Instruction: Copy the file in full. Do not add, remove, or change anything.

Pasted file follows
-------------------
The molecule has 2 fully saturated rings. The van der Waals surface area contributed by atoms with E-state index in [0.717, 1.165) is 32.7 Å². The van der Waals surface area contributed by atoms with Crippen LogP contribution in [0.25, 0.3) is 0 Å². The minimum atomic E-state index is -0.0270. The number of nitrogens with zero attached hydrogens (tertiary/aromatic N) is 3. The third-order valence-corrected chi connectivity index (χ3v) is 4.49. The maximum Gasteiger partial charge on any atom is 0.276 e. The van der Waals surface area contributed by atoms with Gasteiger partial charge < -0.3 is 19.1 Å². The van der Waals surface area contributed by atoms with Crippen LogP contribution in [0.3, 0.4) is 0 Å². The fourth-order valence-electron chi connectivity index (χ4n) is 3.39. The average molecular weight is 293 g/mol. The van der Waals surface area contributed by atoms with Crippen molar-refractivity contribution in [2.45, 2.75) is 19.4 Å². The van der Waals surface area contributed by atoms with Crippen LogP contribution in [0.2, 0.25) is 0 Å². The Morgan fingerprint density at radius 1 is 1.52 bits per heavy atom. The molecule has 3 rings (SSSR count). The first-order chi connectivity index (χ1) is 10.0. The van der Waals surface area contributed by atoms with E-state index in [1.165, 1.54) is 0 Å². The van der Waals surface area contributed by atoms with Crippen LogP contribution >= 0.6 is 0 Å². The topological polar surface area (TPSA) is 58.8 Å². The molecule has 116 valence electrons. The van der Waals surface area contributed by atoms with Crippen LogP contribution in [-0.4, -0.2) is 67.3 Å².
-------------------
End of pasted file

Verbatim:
The molecule has 2 fully saturated rings. The van der Waals surface area contributed by atoms with E-state index in [0.717, 1.165) is 32.7 Å². The van der Waals surface area contributed by atoms with Crippen LogP contribution in [0.25, 0.3) is 0 Å². The minimum atomic E-state index is -0.0270. The number of nitrogens with zero attached hydrogens (tertiary/aromatic N) is 3. The third-order valence-corrected chi connectivity index (χ3v) is 4.49. The maximum Gasteiger partial charge on any atom is 0.276 e. The van der Waals surface area contributed by atoms with Gasteiger partial charge < -0.3 is 19.1 Å². The van der Waals surface area contributed by atoms with Crippen LogP contribution in [0.3, 0.4) is 0 Å². The fourth-order valence-electron chi connectivity index (χ4n) is 3.39. The average molecular weight is 293 g/mol. The van der Waals surface area contributed by atoms with Crippen molar-refractivity contribution in [2.45, 2.75) is 19.4 Å². The van der Waals surface area contributed by atoms with Crippen LogP contribution in [0.2, 0.25) is 0 Å². The Morgan fingerprint density at radius 1 is 1.52 bits per heavy atom. The molecule has 3 rings (SSSR count). The first-order chi connectivity index (χ1) is 10.0. The van der Waals surface area contributed by atoms with E-state index in [1.165, 1.54) is 0 Å². The van der Waals surface area contributed by atoms with Crippen LogP contribution >= 0.6 is 0 Å². The topological polar surface area (TPSA) is 58.8 Å². The molecule has 116 valence electrons. The van der Waals surface area contributed by atoms with Crippen LogP contribution in [-0.4, -0.2) is 67.3 Å².